It's a bad idea. It's been tried in many places and it doesn't help get long-term unemployed back into work, because the work you do is not of the kind that employees value. All it does is satisfy some moralistic impulse to punish the unemployed for their supposed laziness, which is bullshit anyway.

Why is it bullshit? Because some people don't want to work at all and live the easy life coasting? This is the problem here in America. For someone who spent 7 years of his pathetic excuse of a life trying to get a part time job to support himself while others who don't care about work getting a part time job this is what pisses me off. It's about helping people feel good about themselves not resorting to crime or sex work just get through rough times in the most 'greatest/richest country' in the world. If you call helping others to have self esteem and work ethic punishment then go fuck yourself.
 

Clown Doll

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The concept of this is generally punitive. They want to punish people for getting something for nothing.
Plus the system "steals" a job(say, as a library assistant) from somebody who would want the job as full-time, paid job instead of a mandatory chore for people who do it occasionally just to collect their welfare.
 

LazarusOwenhart

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UK opinion here. Any person who has been claiming Job Seekers Allowance for six months should be required to perform a minimum of 20 hours of unpaid work for either charities or public services per week for the remainder of the time he/she is claiming JSA. The 'employers' of these people should be required to write references for them to aid them in gaining paid work. Refusal to perform voluntary work would then constitute a criminal offence resulting in judiciary community service and, eventually a custodial sentence.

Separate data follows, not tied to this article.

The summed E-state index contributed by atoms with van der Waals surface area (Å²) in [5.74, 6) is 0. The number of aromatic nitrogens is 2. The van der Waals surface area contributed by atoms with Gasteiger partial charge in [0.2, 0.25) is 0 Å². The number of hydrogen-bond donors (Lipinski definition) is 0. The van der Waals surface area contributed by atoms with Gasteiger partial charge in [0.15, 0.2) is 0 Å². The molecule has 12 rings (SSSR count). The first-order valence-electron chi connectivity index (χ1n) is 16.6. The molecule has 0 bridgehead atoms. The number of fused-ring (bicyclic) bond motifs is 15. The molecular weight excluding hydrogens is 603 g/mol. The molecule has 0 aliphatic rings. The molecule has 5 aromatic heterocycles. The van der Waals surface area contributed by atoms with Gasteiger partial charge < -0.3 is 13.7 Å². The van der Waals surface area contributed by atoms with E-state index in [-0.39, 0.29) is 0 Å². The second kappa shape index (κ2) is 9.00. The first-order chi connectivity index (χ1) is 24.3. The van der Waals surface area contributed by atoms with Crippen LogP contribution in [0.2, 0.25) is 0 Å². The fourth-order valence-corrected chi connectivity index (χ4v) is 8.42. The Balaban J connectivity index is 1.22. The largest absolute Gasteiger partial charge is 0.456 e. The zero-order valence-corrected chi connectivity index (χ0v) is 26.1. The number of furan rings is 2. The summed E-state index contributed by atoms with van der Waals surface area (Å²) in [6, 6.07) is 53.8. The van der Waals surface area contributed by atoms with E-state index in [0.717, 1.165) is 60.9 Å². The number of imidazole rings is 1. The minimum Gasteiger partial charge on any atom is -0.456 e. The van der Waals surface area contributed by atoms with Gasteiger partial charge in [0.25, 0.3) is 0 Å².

Anyone claiming disability should have regular health checks to A) insure their welfare but B) stop layabouts defrauding the system. Being fat and lazy isn't a disability and we shouldn't pay for it. That being said if a ham beast chooses to stop claiming benefits instead of volunteer work then they are well within their rights to starve to death on the streets. People with a genuine disability who still find gainful employment should not have their benefits cut as they are demonstrating a true English spirit.

Finally, benefits, where possible, should be paid in vouchers, not cash. Sky TV, a 52 inch TV and a PS4 are not the basic necessities for life, stop buying them with taxpayer money. Enjoy your food vouchers, clothing vouchers and housing vouchers, redeemable at all good supermarkets and local authorities.

As for the bedroom tax, it's awesome. That local authority house isn't yours, it's the peoples. If you're a single woman in a 3 bed house because your kids have moved out, either pay up or go to a one bedroom flat, your choice.